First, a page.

Ron Senungetuk came from a small village at the westernmost tip of mainland Alaska, but he’s seen a great deal of the wider world during a career that has made him one of the state’s most well-known artists.
Senungetuk, born in the village of Wales, attended the Rochester Institute of Technology in New York. He then headed for Norwegian State Art and Industry School in Oslo to study sculpture and metalsmithing as a Fulbright scholar in the early 1960s.
In Norway, he met his future wife, Turid, a fellow artist who followed him home to Alaska. Senungetuk joined the art faculty at UAF, and, in 1965, he founded the Native Arts Center. He retired as head of the Art Department in 1986.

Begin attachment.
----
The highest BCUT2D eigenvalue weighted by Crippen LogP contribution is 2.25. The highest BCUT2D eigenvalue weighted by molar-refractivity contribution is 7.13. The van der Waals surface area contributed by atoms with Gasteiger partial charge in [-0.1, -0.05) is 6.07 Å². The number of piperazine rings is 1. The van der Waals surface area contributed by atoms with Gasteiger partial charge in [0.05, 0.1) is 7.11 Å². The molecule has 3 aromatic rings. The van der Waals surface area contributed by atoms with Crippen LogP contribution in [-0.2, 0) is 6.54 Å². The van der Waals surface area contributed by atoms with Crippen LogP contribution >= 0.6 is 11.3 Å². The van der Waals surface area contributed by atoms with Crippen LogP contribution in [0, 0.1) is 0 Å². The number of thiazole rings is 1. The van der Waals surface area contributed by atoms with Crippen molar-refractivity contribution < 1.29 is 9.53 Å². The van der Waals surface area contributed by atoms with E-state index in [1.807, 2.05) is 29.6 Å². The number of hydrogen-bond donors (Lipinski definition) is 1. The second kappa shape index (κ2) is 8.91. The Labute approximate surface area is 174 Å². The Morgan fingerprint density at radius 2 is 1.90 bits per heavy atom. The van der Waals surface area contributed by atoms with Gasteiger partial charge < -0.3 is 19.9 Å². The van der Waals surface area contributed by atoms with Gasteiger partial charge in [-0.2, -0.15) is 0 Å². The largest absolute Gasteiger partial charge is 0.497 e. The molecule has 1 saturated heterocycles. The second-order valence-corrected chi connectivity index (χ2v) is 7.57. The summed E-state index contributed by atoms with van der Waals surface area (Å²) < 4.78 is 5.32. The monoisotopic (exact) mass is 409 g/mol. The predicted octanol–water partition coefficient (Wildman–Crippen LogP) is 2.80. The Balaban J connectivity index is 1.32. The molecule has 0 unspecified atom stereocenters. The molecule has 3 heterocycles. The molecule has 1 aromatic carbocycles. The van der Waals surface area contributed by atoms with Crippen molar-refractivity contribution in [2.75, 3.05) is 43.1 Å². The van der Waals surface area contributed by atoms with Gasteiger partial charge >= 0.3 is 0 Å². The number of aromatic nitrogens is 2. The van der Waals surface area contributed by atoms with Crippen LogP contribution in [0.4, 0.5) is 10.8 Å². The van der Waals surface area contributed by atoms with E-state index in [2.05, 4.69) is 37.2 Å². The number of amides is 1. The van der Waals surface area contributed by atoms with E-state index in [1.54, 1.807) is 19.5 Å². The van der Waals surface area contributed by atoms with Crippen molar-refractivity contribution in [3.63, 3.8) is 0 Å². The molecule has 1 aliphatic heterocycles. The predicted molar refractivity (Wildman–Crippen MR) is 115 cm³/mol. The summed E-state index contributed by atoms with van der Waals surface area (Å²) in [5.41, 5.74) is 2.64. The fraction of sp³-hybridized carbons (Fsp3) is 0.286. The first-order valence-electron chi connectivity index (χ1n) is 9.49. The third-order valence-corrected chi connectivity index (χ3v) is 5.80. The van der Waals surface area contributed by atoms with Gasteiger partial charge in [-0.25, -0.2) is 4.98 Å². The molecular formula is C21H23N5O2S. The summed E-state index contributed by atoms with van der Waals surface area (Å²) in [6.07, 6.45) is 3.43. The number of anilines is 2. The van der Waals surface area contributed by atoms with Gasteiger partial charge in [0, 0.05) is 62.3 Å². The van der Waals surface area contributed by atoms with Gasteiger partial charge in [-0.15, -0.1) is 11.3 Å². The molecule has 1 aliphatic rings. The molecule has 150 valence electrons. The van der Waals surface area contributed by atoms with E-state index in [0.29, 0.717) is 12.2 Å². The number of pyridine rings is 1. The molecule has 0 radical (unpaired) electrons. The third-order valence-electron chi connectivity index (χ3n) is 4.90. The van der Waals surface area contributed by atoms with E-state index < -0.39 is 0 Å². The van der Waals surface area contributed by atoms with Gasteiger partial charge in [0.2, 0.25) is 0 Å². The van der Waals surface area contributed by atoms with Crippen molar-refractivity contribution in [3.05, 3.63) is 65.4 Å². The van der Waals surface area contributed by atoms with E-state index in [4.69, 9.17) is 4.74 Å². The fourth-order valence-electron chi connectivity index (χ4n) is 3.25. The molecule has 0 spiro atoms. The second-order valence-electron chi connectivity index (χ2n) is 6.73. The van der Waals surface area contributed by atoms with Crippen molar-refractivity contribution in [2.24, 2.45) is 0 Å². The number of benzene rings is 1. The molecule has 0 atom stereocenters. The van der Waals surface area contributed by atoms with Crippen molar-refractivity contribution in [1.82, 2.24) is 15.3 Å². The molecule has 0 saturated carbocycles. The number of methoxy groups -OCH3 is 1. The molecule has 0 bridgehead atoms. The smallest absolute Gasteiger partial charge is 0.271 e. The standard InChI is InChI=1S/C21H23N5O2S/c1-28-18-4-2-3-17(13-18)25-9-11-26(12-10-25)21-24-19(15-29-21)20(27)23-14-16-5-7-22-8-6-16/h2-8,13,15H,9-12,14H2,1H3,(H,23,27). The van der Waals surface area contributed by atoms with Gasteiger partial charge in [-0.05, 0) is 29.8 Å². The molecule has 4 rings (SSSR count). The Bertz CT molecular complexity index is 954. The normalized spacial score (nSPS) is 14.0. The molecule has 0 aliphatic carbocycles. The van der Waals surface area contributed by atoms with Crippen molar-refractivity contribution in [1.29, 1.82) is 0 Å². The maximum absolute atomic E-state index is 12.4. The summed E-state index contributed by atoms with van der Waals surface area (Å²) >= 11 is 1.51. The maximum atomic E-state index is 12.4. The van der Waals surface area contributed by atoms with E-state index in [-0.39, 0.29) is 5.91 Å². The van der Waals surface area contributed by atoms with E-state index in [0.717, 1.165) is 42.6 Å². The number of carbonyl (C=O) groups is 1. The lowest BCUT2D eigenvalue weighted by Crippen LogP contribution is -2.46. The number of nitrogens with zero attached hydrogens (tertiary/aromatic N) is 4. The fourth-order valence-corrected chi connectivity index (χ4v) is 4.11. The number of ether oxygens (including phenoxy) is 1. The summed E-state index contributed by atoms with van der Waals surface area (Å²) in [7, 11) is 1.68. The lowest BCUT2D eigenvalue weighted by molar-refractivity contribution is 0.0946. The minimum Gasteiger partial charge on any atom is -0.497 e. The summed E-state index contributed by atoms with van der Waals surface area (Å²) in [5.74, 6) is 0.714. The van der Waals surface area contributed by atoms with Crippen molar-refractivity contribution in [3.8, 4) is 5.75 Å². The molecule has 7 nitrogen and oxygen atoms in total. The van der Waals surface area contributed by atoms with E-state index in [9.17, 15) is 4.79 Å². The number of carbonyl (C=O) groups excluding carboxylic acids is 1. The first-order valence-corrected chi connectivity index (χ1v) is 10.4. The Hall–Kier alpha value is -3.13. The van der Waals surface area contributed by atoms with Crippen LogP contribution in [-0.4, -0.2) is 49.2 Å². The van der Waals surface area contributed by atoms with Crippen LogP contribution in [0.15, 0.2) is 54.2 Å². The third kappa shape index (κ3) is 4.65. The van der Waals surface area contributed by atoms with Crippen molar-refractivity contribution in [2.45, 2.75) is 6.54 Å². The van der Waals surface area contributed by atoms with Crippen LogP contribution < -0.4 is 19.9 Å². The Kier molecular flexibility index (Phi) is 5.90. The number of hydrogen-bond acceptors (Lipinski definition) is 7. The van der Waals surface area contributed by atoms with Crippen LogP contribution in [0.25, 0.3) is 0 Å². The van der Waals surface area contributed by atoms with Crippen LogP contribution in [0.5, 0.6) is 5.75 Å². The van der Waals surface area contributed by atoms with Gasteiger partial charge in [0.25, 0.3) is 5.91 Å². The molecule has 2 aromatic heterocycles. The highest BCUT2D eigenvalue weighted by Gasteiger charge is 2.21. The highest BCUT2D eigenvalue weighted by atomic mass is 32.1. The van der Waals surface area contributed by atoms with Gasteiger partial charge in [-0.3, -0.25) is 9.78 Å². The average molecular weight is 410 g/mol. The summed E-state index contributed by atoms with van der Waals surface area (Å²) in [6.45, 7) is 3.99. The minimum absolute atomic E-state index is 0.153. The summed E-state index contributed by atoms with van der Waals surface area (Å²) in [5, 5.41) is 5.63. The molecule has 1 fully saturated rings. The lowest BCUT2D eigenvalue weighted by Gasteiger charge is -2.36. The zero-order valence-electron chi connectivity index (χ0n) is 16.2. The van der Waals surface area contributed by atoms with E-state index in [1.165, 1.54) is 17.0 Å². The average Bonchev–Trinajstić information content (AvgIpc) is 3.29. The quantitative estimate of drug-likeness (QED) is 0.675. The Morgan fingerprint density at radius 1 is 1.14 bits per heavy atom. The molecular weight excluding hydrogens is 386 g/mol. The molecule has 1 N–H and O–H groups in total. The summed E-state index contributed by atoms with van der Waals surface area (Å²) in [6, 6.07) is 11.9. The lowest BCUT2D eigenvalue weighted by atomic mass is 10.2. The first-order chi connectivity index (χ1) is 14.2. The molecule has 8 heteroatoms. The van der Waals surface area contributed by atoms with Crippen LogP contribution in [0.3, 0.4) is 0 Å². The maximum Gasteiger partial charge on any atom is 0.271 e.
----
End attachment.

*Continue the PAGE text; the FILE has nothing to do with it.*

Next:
During that time and in the years since, he developed an international reputation.
“It’s almost impossible to overstate his importance,” said fellow UAF Professor Emeritus Kes Woodward in 2014. “He’s not only almost certainly the most widely exhibited Alaskan artist, really the dean of all Alaska artists, but has been a mentor to generations of both Native artists and non-Native artists.”
While his art often draws on his cultural roots, Senungetuk has expressed some reluctance to be identified solely as an Alaska Native artist. In 2008, he told a reporter he was trying "to be an artist without cultural identification.”
"A lot of people will call you an Eskimo artist," he said. "I'd rather be an artist who happened to be Inupiat."
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